Published on February 19th, 2014 | by Damien Straker
Nebraska – Film Review
Reviewed by Damien Straker on February 18th, 2014
Roadshow presents a film by Alexander Payne
Written by Bob Nelson
Starring: Bruce Dern, Will Forte and June Squibb
Running Time: 115 minutes
Release Date: February 20th, 2014
Alexander Payne is one of the best filmmakers in the world. Few directors currently working are as skilful at balancing both comedic and dramatic tones in the same film. With a consistent writing partner in Jim Taylor, they’ve written four features together, he ensures that the screenplay is the forefront of his films. He understands comedy rarely stands alone. It is the magnification of the flaws of ordinary people that provides his films with a dramatic narrative line through even the smallest slice of life stories. He engages with themes concerning infidelity, dysfunctional families, and more broadly the failure of the American Dream. Seemingly tragic, these ideas are viewed through a lens that is highly satirical of American cultural and self-depreciating in its comedic voice.
Payne was born in Nebraska, meaning there’s a personal touch to the look and feel of this film. This is the first film Payne has directed without writing the screenplay himself. He was given first time screenwriter Bob Nelson’s script over a decade ago. He resisted making the film immediately because he did not want to make another road movie in close proximity to About Schmidt and Sideways. It’s not a coincidence that without Payne’s prints on the screenplay that Nebraska is one of his weaker films. This isn’t due to the film’s minimalism. It was made on a budget of just thirteen million dollars. Payne also fought the film studio Paramount Pictures to have it shot in black and white too. It is because the lean story drifts, looking for dramatic and metaphorical significance, without achieving the emotional power of some of Payne’s best and most tragic films.
One of the bonuses of delaying the film though is that the narrative achieves contemporary economic relevancy. Nebraska is a state that is slowly recovering from the Global Financial Crisis. Its strengths are its manufacturing industry and food processing, with cattle being one of the defining financial components of its economy. The housing market is strong but it is not translating into job growth. Agriculture is also costly, with land prices rising by 25% in the last year. Farms that have been passed down between generations are being sold because people can no longer maintain them. This economic uncertainty is translated into the quest of Bruce Dern’s character Woody, a fragile elderly man who is determined to take what he believes is a winning lottery ticket all the way to Nebraska. His wife (June Squibb) thinks he’s mad and is disgusted when their son David (played by former Saturday Night Live comedian Will Forte) decides to go along with Woody’s fantasy so that his father doesn’t end up hurting himself.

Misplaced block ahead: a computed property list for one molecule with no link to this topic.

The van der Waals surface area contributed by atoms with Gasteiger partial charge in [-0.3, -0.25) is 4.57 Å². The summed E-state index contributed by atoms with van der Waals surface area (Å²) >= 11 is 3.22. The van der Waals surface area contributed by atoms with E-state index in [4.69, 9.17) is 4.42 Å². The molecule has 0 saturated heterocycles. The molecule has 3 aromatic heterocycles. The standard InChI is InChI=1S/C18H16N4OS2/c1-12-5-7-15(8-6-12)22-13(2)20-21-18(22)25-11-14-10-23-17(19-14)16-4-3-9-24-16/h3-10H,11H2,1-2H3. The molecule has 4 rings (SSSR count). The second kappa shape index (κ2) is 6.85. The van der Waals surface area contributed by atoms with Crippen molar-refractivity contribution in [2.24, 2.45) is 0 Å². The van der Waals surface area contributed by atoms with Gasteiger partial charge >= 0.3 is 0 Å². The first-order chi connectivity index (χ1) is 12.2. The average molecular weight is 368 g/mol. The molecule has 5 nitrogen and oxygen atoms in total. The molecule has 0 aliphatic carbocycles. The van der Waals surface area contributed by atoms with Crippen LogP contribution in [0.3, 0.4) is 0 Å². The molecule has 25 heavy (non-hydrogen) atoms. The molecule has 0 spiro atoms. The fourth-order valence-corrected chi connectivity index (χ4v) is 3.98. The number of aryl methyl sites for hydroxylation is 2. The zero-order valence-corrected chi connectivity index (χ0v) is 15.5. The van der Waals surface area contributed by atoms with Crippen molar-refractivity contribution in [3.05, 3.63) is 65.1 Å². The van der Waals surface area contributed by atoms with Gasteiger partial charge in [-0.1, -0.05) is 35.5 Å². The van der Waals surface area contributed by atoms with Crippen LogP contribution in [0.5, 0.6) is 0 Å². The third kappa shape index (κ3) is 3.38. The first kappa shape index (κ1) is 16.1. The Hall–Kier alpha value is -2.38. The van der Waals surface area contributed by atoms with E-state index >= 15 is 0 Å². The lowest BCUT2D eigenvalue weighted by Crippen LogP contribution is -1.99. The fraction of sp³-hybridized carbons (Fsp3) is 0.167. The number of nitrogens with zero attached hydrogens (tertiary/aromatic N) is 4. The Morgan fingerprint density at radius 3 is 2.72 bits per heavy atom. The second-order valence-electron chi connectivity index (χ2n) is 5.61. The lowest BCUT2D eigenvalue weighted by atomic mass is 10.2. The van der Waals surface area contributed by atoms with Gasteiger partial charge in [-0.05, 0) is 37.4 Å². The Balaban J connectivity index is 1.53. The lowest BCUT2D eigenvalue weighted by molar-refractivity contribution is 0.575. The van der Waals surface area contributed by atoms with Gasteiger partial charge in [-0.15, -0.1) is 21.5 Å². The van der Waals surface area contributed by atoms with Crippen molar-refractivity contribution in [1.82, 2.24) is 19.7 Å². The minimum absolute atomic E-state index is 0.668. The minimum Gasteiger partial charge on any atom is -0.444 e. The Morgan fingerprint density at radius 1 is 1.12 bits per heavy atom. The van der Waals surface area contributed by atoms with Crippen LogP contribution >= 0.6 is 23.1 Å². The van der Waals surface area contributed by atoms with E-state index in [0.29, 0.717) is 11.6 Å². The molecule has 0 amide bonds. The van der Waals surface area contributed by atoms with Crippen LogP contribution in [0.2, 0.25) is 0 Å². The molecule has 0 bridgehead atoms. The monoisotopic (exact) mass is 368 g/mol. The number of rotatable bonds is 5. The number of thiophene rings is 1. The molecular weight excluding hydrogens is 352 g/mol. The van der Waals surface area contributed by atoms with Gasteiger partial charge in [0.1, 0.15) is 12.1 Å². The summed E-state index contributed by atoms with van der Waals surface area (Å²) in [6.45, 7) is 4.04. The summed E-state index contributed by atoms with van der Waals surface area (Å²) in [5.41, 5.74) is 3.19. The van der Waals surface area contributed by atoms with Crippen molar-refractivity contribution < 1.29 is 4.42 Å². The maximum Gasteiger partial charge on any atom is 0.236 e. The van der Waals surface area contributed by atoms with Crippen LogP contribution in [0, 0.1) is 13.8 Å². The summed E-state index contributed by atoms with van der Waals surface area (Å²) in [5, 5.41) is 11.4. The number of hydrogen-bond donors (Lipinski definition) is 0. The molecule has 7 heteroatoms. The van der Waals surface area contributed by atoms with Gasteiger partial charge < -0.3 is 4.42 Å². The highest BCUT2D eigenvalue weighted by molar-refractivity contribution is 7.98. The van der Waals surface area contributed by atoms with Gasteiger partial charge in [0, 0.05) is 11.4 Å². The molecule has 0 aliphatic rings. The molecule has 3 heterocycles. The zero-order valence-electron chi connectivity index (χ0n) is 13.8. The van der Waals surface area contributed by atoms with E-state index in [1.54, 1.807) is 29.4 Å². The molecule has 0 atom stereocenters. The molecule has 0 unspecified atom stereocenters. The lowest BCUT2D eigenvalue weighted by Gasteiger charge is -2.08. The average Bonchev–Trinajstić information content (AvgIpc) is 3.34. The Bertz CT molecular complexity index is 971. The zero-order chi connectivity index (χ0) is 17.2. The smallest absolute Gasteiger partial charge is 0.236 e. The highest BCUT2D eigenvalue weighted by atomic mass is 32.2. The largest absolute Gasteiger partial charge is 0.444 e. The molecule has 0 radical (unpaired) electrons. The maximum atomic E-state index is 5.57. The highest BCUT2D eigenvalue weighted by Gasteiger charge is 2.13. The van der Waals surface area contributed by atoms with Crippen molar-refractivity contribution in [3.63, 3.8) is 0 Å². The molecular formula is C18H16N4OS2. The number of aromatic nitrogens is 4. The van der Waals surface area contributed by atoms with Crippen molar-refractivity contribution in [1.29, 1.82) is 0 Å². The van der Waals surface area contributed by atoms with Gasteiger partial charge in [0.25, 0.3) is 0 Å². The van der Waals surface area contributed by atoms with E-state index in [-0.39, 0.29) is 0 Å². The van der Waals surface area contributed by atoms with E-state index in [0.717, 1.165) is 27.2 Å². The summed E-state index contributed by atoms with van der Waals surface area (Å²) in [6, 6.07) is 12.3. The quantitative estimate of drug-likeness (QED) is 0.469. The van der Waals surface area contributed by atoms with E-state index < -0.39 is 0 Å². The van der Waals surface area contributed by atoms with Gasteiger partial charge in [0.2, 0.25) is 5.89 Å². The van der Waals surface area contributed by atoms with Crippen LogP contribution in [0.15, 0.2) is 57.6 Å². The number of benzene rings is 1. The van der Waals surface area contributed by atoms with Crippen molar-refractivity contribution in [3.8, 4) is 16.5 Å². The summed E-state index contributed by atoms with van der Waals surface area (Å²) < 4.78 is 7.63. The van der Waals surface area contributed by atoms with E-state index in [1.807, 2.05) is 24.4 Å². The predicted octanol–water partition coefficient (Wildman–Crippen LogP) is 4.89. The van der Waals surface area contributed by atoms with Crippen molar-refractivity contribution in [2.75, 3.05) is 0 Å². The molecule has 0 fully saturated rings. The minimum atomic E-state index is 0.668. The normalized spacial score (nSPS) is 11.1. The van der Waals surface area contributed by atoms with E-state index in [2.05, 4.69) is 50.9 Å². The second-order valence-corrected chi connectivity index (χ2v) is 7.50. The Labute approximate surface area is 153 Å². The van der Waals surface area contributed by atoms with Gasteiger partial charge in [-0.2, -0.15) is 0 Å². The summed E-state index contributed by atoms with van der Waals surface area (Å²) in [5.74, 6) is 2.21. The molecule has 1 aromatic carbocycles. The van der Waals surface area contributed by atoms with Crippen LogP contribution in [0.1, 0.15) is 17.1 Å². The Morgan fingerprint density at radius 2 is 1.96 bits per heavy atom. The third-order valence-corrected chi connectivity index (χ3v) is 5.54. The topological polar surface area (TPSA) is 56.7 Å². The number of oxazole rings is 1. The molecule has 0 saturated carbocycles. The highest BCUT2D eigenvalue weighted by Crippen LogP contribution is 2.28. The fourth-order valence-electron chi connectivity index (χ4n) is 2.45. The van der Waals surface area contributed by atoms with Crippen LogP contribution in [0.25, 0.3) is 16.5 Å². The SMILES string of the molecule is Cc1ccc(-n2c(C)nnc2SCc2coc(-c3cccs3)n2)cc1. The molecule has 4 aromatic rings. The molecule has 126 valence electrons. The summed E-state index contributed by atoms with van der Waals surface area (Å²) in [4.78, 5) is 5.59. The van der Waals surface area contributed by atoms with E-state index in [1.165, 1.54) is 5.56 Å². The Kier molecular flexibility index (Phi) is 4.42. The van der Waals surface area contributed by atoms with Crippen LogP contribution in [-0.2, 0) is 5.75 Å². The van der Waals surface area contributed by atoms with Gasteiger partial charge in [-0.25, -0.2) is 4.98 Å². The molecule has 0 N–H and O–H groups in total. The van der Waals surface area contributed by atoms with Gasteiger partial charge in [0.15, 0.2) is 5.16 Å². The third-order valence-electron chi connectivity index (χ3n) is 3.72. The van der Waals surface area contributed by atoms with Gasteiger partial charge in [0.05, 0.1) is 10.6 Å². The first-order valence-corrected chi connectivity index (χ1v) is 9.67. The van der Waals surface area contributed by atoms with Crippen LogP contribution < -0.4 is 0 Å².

True to many of the cold, sparse and empty streets that David and Woody visit, the film seems uneventful and at times insubstantial in its highly linear trajectory. In the first half, there are endless shots of the wide open roads, as though Payne realised he had to fill in the time. The remainder of the film is a highly episodic, cliché father and son bonding story. Payne himself has admittedly labelled it as corny. Woody and David visit several smoky diners, some bars, a cemetery and the house he grew up in. This supports Woody’s backstory, including some bleak family history but it also makes the forward trajectory of the narrative and its dramatic peaks seem stilted. We learn he’s not such a terrible father, much is made of his struggle to say no to people, and then David arranges to unselfishly repay him. Will Forte’s character exists to mirror our emotions of rediscovering his father. Aside from his own relationship breakup, the character of David isn’t as interesting, lacking the vividness of the leading men from Payne’s other films. The desperation of the townsfolk, as they learn of Woody’s fortune, is one of the stories most interesting layers but it’s still treated lightly, without much heat.
Payne still knows how to pitch the comedy at a quiet, deadpan level so that many of the film’s jabs that the characters fire at each other are darkly funny. I especially liked a line where David declares that by the time his father manages to get his driver’s license back he won’t be on the road. The film’s oldest leads in Bruce Dern and June Squibb feature strongly. Bruce Dern transcends visible acting techniques to immerse himself into Woody’s physical and mental frailty as a man who is difficult to connect with. His own mind is quickly failing and no one can tell if he is stubborn or plain mad in his quest but he also displays a previously unknown selflessness. June Squibb injects her scenes with some hilarious verbal sparring. Her character has her own unexpectedly scandalous and colourful personal history. The film isn’t a total misfire. Its sparseness is daring today and it’s funnier than some of the comedies I saw in 2013 but I prefer Payne’s films when they’re tragic and sad too. It’s his signature to express the pain of everyday life that resonates, not just light and quietly funny observational humour.
Summary: It's funnier than some of the comedies I saw in 2013 but I prefer Payne's films when they're tragic and sad too.